Photo by Besire Paralik

Public intervention in Kotti, Kreuzberg
Stitching on Fabric with Evil Eyes Beads
75 x 100 cm

“İbne” means “faggot” in the Turkish language. Its etymologic root comes from the Arabic word “ibn”, which means boy or son. The feminizing suffix “-e” attributes a humiliating meaning for manhood. The same word used for referring the men loving/having sexual contact with other men since the 19th century, the earliest usage traced back in written sources for the first time in Middle East. Today it is known as a common derogatory used to insult all Queer people, though its first connotation is male Homosexual. To be able to fight against the pejorative usage of the word, it has been actively reclaimed by the Turkish-speaking Queer community, as one can hear it often in the Pride-Week slogans as well as in LGBTI+ activism in general.

This reclaim is similar to how the word “Queer” has been recuperated by LGBTI+ people of the U.S. in the middle of their fight against the HIV/AIDS crisis of the 90s generated by heteropatriarchy. Therefore, it reversed the flow of the history of “Queerness” that gradually became a positioning towards norms (primarily focused on body politics) and an expression of identity.

Photo by Derin Cankaya

İBNE is an artwork that depicts a stitch-writing of the word “ibne” on a fabric for which used approximately 700 “Evil Eyes”. The evil eye is a blue glass bead in the shape of an eye, mostly used in the Middle East region to protect one who carries it from the evil eye. The work is a greeting towards the Turkish-speaking Queer community and an appreciation of their presence in Kreuzberg, Berlin. Kreuzberg has been home for Turkish-speaking migrants since the early 60s and still holds a remarkable number of Turkish-speaking population, including Turkish-speaking Queers. Reflecting on the reality of Turkey, a country full of contrasts, Kreuzberg also brings extremely various groups and standpoints together. Today, in a street of Kreuzberg, we can hear “ibne” both as a derogatory and as a celebration of identity by Turkish-speaking Queer people, all there side by side.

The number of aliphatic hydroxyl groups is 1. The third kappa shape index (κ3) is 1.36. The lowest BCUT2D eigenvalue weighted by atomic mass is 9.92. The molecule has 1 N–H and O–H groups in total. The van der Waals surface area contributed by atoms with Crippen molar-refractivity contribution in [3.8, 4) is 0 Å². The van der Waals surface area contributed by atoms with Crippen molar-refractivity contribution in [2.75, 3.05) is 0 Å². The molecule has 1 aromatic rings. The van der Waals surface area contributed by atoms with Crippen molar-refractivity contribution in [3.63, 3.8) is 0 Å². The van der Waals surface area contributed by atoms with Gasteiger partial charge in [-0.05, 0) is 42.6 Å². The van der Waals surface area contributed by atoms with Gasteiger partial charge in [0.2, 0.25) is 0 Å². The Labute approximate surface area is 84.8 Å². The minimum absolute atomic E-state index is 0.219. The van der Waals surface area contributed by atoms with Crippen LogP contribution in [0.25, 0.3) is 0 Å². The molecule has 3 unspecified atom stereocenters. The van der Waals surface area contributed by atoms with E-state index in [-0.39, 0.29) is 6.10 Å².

Placed on a building façade, where the artwork Am Haus has installed from a Turkish-speaking contemporary artist Ayşe Erkmen, İBNE may be open to interpretations as an act of gratitude to and as a totemic protector for Turkish-speaking Queer people who have been building space for all non-Western LGBTI+ people around Kreuzberg over the years. Variant forms of the Turkish past tense suffix “-mişler, -muşlar” of Am Haus serves for İBNE a critical point towards “straight ideology”. Besides being the tense of storytelling of the Turkish language, this specific tense is also used when you are talking behind someone’s back. Therefore, through this specific placement, İBNE refers to the act of gossiping about Queerness to target and humiliate LGBTI+ people.

Photo by Derin Cankaya

PS.: İBNE needed to be taken down in the next day it was installed. Leman Sevda Darıcıoğlu wrote an announcement text to share her* intentions, aims and references as well as the story of how it intervented to its public, the text is now linked to a QR code which is spread to Berlin streets by November 2020.

You can see the text linked to the QR code from the link below: